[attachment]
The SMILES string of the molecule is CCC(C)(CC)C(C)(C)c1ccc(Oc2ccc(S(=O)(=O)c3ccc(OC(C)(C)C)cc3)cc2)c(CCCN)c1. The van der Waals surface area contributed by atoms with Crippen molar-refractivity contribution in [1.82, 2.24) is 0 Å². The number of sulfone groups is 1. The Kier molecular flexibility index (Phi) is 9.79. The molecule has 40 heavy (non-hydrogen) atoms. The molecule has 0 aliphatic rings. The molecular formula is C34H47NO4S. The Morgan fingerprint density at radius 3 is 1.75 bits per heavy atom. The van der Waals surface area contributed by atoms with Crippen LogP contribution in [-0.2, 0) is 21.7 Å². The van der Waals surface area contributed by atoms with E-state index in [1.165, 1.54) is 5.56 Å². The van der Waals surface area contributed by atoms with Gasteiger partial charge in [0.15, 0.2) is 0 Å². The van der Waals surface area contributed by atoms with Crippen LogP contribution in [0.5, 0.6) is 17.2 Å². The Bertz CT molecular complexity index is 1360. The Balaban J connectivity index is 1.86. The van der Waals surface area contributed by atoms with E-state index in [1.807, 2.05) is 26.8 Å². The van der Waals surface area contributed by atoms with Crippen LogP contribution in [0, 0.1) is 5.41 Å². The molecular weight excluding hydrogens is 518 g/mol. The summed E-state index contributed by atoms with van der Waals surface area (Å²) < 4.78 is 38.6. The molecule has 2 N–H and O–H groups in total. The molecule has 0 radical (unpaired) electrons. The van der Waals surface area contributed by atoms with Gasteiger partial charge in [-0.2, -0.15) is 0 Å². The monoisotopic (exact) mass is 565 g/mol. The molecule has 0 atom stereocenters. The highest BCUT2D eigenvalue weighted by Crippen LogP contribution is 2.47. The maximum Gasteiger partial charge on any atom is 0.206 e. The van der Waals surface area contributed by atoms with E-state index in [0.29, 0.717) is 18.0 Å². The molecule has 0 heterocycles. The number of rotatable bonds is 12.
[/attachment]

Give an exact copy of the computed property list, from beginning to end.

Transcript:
The SMILES string of the molecule is CCC(C)(CC)C(C)(C)c1ccc(Oc2ccc(S(=O)(=O)c3ccc(OC(C)(C)C)cc3)cc2)c(CCCN)c1. The van der Waals surface area contributed by atoms with Crippen molar-refractivity contribution in [1.82, 2.24) is 0 Å². The number of sulfone groups is 1. The Kier molecular flexibility index (Phi) is 9.79. The molecule has 40 heavy (non-hydrogen) atoms. The molecule has 0 aliphatic rings. The molecular formula is C34H47NO4S. The Morgan fingerprint density at radius 3 is 1.75 bits per heavy atom. The van der Waals surface area contributed by atoms with Crippen LogP contribution in [-0.2, 0) is 21.7 Å². The van der Waals surface area contributed by atoms with E-state index in [1.165, 1.54) is 5.56 Å². The van der Waals surface area contributed by atoms with Gasteiger partial charge in [0.15, 0.2) is 0 Å². The van der Waals surface area contributed by atoms with Crippen LogP contribution in [0.5, 0.6) is 17.2 Å². The Bertz CT molecular complexity index is 1360. The Balaban J connectivity index is 1.86. The van der Waals surface area contributed by atoms with E-state index in [1.807, 2.05) is 26.8 Å². The van der Waals surface area contributed by atoms with Crippen LogP contribution in [0, 0.1) is 5.41 Å². The molecular weight excluding hydrogens is 518 g/mol. The summed E-state index contributed by atoms with van der Waals surface area (Å²) < 4.78 is 38.6. The molecule has 2 N–H and O–H groups in total. The molecule has 0 radical (unpaired) electrons. The van der Waals surface area contributed by atoms with Gasteiger partial charge in [-0.2, -0.15) is 0 Å². The monoisotopic (exact) mass is 565 g/mol. The molecule has 0 atom stereocenters. The highest BCUT2D eigenvalue weighted by Crippen LogP contribution is 2.47. The maximum Gasteiger partial charge on any atom is 0.206 e. The van der Waals surface area contributed by atoms with E-state index in [0.29, 0.717) is 18.0 Å². The molecule has 0 heterocycles. The number of rotatable bonds is 12.